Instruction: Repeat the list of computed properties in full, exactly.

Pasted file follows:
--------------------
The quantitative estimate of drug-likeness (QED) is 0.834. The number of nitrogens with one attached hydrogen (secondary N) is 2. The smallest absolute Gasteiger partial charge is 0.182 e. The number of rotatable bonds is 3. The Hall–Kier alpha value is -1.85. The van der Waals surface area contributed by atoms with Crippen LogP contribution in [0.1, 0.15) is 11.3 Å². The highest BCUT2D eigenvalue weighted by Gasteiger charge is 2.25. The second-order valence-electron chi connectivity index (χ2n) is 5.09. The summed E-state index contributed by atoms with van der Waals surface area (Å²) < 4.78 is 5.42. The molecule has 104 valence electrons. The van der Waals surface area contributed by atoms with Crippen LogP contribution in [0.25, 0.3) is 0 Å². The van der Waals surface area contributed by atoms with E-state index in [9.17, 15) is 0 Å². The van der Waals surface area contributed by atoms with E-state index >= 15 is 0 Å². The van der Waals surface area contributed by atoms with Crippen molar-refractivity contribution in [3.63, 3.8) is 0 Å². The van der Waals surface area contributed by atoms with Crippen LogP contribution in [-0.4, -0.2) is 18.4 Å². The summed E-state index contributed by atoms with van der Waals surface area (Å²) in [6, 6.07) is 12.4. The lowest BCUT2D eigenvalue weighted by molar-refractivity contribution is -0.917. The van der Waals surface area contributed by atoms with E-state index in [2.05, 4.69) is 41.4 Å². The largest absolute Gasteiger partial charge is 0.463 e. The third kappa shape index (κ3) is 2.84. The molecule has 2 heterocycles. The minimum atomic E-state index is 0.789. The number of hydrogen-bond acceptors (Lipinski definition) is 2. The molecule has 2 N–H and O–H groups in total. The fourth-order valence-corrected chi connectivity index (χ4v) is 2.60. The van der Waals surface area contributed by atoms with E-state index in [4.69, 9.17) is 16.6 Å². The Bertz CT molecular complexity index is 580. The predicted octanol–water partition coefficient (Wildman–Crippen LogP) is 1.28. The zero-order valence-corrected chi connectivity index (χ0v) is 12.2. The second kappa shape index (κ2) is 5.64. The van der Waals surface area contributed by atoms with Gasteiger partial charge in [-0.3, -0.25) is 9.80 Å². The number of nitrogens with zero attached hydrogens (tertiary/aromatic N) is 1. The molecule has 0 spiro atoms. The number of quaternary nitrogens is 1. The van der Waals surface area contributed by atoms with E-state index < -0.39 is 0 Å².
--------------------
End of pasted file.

The quantitative estimate of drug-likeness (QED) is 0.834. The number of nitrogens with one attached hydrogen (secondary N) is 2. The smallest absolute Gasteiger partial charge is 0.182 e. The number of rotatable bonds is 3. The Hall–Kier alpha value is -1.85. The van der Waals surface area contributed by atoms with Crippen LogP contribution in [0.1, 0.15) is 11.3 Å². The highest BCUT2D eigenvalue weighted by Gasteiger charge is 2.25. The second-order valence-electron chi connectivity index (χ2n) is 5.09. The summed E-state index contributed by atoms with van der Waals surface area (Å²) < 4.78 is 5.42. The molecule has 104 valence electrons. The van der Waals surface area contributed by atoms with Crippen LogP contribution in [0.25, 0.3) is 0 Å². The van der Waals surface area contributed by atoms with E-state index in [9.17, 15) is 0 Å². The van der Waals surface area contributed by atoms with E-state index >= 15 is 0 Å². The van der Waals surface area contributed by atoms with Crippen molar-refractivity contribution in [3.63, 3.8) is 0 Å². The van der Waals surface area contributed by atoms with Crippen LogP contribution in [-0.4, -0.2) is 18.4 Å². The summed E-state index contributed by atoms with van der Waals surface area (Å²) in [6, 6.07) is 12.4. The lowest BCUT2D eigenvalue weighted by molar-refractivity contribution is -0.917. The van der Waals surface area contributed by atoms with E-state index in [2.05, 4.69) is 41.4 Å². The largest absolute Gasteiger partial charge is 0.463 e. The third kappa shape index (κ3) is 2.84. The molecule has 2 heterocycles. The minimum atomic E-state index is 0.789. The number of hydrogen-bond acceptors (Lipinski definition) is 2. The molecule has 2 N–H and O–H groups in total. The fourth-order valence-corrected chi connectivity index (χ4v) is 2.60. The van der Waals surface area contributed by atoms with E-state index in [4.69, 9.17) is 16.6 Å². The Bertz CT molecular complexity index is 580. The predicted octanol–water partition coefficient (Wildman–Crippen LogP) is 1.28. The zero-order valence-corrected chi connectivity index (χ0v) is 12.2. The second kappa shape index (κ2) is 5.64. The van der Waals surface area contributed by atoms with Gasteiger partial charge in [-0.3, -0.25) is 9.80 Å². The number of nitrogens with zero attached hydrogens (tertiary/aromatic N) is 1. The molecule has 0 spiro atoms. The number of quaternary nitrogens is 1. The van der Waals surface area contributed by atoms with E-state index < -0.39 is 0 Å².